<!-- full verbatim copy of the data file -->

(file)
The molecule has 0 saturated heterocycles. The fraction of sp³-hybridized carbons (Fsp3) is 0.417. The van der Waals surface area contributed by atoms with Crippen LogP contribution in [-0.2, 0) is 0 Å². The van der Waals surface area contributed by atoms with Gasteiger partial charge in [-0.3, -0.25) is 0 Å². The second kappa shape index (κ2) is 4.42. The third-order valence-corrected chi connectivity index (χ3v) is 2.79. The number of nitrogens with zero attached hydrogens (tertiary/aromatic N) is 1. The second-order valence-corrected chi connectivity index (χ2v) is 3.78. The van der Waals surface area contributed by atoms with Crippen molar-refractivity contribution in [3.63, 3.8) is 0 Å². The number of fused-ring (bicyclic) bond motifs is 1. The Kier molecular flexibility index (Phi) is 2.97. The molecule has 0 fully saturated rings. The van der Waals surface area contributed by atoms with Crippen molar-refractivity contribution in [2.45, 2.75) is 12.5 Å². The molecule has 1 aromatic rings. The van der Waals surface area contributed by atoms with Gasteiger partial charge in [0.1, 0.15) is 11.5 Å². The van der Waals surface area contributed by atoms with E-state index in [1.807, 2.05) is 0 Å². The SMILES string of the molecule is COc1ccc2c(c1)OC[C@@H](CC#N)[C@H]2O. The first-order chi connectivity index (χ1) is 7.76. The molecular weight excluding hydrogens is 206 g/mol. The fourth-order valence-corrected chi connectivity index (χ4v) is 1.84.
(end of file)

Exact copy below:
The molecule has 0 saturated heterocycles. The fraction of sp³-hybridized carbons (Fsp3) is 0.417. The van der Waals surface area contributed by atoms with Crippen LogP contribution in [-0.2, 0) is 0 Å². The van der Waals surface area contributed by atoms with Gasteiger partial charge in [-0.3, -0.25) is 0 Å². The second kappa shape index (κ2) is 4.42. The third-order valence-corrected chi connectivity index (χ3v) is 2.79. The number of nitrogens with zero attached hydrogens (tertiary/aromatic N) is 1. The second-order valence-corrected chi connectivity index (χ2v) is 3.78. The van der Waals surface area contributed by atoms with Crippen molar-refractivity contribution in [3.63, 3.8) is 0 Å². The number of fused-ring (bicyclic) bond motifs is 1. The Kier molecular flexibility index (Phi) is 2.97. The molecule has 0 fully saturated rings. The van der Waals surface area contributed by atoms with Crippen molar-refractivity contribution in [2.45, 2.75) is 12.5 Å². The molecule has 1 aromatic rings. The van der Waals surface area contributed by atoms with Gasteiger partial charge in [0.1, 0.15) is 11.5 Å². The van der Waals surface area contributed by atoms with E-state index in [1.807, 2.05) is 0 Å². The SMILES string of the molecule is COc1ccc2c(c1)OC[C@@H](CC#N)[C@H]2O. The first-order chi connectivity index (χ1) is 7.76. The molecular weight excluding hydrogens is 206 g/mol. The fourth-order valence-corrected chi connectivity index (χ4v) is 1.84.